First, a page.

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Rusty Nail LgThe theme for this month’s Mixology Monday, brought to us this month by Dagreb of the Nihil Utopia blog, is Forgiving Cocktails, as in a “little too much of this and a touch to little of that.”  The challenge is to submit a cocktail that is tolerant of a bit of sloppiness in its preparation.  This lack of precision is, of course, exactly the opposite of what we generally do for this online cocktail party. While things like Rum and Coke or Jack and Coke came to mind, I decided on the Rusty Nail. In the past, I firmly believed that Scotch should be mixed only with ice or a few drops of water, if that.  This belief also included the doctrine that real Scotch wasn’t blended!  Well, I finally saw the light and discovered that good Scotch can make a great cocktail and that well made blends can make a great Scotch.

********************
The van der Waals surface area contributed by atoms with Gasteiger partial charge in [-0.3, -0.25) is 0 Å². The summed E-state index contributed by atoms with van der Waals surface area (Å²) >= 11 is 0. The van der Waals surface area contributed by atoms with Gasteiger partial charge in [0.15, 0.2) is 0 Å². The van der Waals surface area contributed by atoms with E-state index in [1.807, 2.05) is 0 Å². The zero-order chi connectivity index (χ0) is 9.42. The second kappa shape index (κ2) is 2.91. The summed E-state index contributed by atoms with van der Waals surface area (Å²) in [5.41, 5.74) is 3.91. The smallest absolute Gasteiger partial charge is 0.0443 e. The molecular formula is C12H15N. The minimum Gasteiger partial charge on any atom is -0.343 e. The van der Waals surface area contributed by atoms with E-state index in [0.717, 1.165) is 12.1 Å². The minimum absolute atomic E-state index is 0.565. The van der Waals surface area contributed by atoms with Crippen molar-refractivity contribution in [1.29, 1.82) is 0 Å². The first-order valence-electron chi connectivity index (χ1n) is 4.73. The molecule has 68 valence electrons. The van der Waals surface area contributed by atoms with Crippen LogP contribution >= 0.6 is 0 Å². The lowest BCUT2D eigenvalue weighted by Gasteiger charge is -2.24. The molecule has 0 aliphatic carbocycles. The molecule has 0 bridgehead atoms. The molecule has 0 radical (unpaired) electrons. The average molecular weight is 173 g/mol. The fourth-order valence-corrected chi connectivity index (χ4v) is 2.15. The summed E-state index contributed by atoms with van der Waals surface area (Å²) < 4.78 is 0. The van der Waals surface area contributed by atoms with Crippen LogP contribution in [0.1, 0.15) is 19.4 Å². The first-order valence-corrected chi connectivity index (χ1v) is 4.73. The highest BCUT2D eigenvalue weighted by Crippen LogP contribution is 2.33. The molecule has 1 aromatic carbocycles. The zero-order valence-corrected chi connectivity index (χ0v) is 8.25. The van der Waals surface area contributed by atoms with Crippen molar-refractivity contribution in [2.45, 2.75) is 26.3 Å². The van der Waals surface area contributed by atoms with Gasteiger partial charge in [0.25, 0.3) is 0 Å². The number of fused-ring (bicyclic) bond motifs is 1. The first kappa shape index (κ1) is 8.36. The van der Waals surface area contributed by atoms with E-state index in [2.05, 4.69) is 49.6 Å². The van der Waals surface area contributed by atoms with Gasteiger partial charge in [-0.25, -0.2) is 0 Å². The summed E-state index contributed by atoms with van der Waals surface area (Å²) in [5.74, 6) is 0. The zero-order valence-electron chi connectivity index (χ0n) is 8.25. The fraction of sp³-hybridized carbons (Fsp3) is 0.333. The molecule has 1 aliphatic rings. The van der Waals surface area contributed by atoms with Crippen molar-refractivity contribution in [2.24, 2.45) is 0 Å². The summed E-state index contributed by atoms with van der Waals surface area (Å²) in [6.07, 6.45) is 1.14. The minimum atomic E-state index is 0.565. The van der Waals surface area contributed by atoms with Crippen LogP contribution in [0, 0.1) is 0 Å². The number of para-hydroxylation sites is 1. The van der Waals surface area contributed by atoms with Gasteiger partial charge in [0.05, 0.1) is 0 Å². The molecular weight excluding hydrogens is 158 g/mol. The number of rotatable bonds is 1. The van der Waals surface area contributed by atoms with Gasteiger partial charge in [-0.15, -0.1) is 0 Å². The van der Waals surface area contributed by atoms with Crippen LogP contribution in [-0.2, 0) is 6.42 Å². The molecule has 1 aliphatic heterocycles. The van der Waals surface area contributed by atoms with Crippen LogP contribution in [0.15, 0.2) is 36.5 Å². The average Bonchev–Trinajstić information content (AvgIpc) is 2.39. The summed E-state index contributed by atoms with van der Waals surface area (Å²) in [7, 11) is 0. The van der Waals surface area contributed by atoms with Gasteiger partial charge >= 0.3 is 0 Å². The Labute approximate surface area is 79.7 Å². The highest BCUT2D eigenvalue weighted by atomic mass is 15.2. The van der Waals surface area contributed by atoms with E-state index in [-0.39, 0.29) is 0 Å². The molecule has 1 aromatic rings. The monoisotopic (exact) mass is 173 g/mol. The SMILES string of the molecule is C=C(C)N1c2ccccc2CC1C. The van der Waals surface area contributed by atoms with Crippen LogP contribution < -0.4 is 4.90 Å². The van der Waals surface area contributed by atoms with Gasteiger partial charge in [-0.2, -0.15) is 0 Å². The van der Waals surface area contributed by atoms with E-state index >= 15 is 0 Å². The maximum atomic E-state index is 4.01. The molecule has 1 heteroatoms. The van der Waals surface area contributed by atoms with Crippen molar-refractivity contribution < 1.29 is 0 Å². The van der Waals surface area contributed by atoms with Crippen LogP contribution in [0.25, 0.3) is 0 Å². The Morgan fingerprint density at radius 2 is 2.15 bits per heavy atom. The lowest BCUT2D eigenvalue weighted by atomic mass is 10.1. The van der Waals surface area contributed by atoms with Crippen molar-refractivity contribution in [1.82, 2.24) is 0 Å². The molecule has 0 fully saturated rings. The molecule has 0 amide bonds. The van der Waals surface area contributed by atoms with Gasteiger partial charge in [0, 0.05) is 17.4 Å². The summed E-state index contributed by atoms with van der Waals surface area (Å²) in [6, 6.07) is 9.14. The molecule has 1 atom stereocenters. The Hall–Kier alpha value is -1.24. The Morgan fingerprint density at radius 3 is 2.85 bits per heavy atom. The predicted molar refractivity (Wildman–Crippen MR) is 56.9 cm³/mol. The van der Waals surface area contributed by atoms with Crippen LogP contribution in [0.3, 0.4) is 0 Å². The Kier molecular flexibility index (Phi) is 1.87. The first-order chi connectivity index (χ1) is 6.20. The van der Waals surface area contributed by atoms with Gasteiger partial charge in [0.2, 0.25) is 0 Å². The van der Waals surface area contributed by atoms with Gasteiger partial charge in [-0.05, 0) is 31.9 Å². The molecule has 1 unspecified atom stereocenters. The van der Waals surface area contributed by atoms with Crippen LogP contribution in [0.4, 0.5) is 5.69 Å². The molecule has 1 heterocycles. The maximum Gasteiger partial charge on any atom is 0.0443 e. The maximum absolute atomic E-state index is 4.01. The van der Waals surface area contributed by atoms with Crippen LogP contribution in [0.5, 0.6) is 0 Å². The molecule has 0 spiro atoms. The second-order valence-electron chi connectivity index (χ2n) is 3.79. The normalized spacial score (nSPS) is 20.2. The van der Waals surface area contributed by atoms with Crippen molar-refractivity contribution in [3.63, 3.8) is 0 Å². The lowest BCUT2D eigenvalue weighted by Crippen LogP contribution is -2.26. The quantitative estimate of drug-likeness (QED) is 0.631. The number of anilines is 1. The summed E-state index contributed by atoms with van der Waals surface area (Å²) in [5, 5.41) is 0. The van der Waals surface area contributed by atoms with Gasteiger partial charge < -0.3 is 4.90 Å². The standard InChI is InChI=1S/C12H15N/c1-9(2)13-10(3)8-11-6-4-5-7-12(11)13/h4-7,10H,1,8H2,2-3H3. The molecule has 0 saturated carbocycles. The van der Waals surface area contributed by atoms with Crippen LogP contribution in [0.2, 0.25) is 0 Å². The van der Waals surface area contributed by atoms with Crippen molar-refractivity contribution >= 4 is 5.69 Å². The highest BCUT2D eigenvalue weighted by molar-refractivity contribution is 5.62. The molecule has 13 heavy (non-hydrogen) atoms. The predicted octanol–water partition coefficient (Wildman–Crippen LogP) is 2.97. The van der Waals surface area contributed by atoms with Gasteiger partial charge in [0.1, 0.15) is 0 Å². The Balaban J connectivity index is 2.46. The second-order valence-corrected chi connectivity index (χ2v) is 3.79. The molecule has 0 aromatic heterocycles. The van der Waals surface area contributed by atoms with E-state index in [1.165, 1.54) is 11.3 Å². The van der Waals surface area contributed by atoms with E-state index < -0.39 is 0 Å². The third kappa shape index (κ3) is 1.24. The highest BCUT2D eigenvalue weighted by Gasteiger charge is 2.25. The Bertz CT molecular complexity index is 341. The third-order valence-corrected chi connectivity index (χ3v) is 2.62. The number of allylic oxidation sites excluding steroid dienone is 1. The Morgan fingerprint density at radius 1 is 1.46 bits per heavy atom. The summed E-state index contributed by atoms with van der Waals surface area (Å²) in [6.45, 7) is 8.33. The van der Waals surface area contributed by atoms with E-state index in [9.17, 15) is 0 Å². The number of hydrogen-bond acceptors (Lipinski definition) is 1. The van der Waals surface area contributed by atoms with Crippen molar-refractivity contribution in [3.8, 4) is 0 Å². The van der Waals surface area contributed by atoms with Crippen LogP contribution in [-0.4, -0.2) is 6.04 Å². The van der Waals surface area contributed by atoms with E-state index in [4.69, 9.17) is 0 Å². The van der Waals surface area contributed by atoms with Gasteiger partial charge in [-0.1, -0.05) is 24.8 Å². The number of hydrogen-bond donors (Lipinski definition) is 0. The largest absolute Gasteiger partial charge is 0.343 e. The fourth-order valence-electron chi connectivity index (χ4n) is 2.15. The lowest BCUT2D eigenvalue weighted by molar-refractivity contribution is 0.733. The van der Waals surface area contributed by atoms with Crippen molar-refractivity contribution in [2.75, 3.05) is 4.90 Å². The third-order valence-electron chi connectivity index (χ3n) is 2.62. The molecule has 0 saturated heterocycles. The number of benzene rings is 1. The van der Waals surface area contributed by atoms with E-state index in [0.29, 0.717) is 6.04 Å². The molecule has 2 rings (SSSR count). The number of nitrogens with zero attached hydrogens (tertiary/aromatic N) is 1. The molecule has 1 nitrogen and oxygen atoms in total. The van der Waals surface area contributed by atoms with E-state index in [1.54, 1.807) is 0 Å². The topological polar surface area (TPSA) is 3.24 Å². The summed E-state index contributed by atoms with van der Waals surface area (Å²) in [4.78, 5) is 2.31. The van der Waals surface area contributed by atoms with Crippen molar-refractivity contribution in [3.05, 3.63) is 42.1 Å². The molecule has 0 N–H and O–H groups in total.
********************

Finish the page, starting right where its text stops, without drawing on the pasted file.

Mixology Monday

Mixology Monday

Sometime back, I posted the Smokin’ Nail.  This is a tea smoked combination of Single Malt Scotch and Drambuie.  I have seen Rusty Nail recipes use anywhere from 4:”1 Scotch:Drambuie to 1:1.  For the Smokin’ Nail, I used 4:1.  Since the exact ratio is variable, you should get a decent cocktail even from an inexperienced bartender.  In addition, you can add bitters and/or a twist of lemon.  Dave Stolte muddles a lemon peel and bitters in an old fashioned glass, and then builds the drink  adding ice, Scotch and Drambuie.  At this year’s Tales of the Cocktail, the folks from Monkey Shoulder were serving up a delicious Rusty Nail.  This is my version of that cocktail:

Rusty Nail

  • 1 1/2 oz. Monkey Shoulder Blended Scotch
  • 3/4 oz. Drambuie
  • 1 dash Dale DeGroff’s Pimento Bitters – optional
  • 1 lemon peel – optional
  1. Chill an Old Fashioned Glass with ice and water
  2. Combine the Scotch, Drambuie and bitters (if using) in a mixing glass with ice and stir to chill
  3. Strain into chilled glass over a large fresh ice cube
  4. Express the lemon peel over the cocktail and discard the peel.

I like adding the bitters.  They decrease the sweetness of the Drambuie without detracting from its flavors.  The lemon peel adds further complexity.

So, a fresh glass, a chunk of ice, some Scotch and a little Drambuie – you’re good to go!!

Cheers!


 

 

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